Two tribal leaders in South Dakota have called for the carvings on Mount Rushmore to removed. They’re highlighting the issue ahead of Donald Trump’s visit to the site on 3 July.
The President will attend an Independence Day celebration at Mount Rushmore with South Dakota Governor Kristi Noem. Local tribal leaders have seized the opportunity to bring up the violation of their sacred land.
“Nothing stands as a greater reminder to the Great Sioux Nation of a country that cannot keep a promise or treaty than the faces carved into our sacred land on what the United States calls Mount Rushmore,” said Harold Frazier, Chairman of the Cheyenne River Sioux Tribe.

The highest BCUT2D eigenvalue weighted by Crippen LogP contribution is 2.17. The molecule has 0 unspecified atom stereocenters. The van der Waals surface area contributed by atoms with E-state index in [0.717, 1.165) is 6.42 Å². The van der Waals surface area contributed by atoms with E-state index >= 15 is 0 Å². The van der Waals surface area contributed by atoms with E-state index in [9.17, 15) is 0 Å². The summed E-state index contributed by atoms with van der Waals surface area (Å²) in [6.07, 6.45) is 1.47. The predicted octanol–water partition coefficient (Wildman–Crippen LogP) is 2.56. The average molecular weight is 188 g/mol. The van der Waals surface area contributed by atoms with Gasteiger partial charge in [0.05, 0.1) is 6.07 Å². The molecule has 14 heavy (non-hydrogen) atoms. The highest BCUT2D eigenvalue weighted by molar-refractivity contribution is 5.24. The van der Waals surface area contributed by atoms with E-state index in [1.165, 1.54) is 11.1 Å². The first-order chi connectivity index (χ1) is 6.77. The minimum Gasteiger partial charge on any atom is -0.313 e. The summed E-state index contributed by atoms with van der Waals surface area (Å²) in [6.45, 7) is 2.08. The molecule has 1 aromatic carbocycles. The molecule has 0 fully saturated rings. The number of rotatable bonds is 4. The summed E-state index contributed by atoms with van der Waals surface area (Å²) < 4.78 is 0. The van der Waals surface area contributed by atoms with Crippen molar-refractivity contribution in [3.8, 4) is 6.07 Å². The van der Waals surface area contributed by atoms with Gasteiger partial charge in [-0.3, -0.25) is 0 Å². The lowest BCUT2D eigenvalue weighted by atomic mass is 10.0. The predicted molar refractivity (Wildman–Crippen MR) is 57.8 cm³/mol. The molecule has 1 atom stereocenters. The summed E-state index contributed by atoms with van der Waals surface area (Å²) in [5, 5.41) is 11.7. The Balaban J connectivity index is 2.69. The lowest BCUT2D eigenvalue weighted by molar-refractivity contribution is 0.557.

Frazier specifically criticized Trump’s 3 July event, which will feature fireworks over Mount Rushmore. Trump has long expressed a fondness for the monument.
“We are now being forced to witness the lashing of our land with pomp, arrogance and fire hoping our sacred lands survive,” Frazier said.
“This brand on our flesh needs to be removed and I am willing to do it free of charge to the United States, by myself if I must,” he said.
Frazier is the second tribal leader in South Dakota to call for the removal of the carvings. Julian Bear Runner, President of the Olgala Sioux, expressed similar sentiments.
He called it “a great sign of disrespect.”
Darragh Roche is a journalist covering U.S. politics and media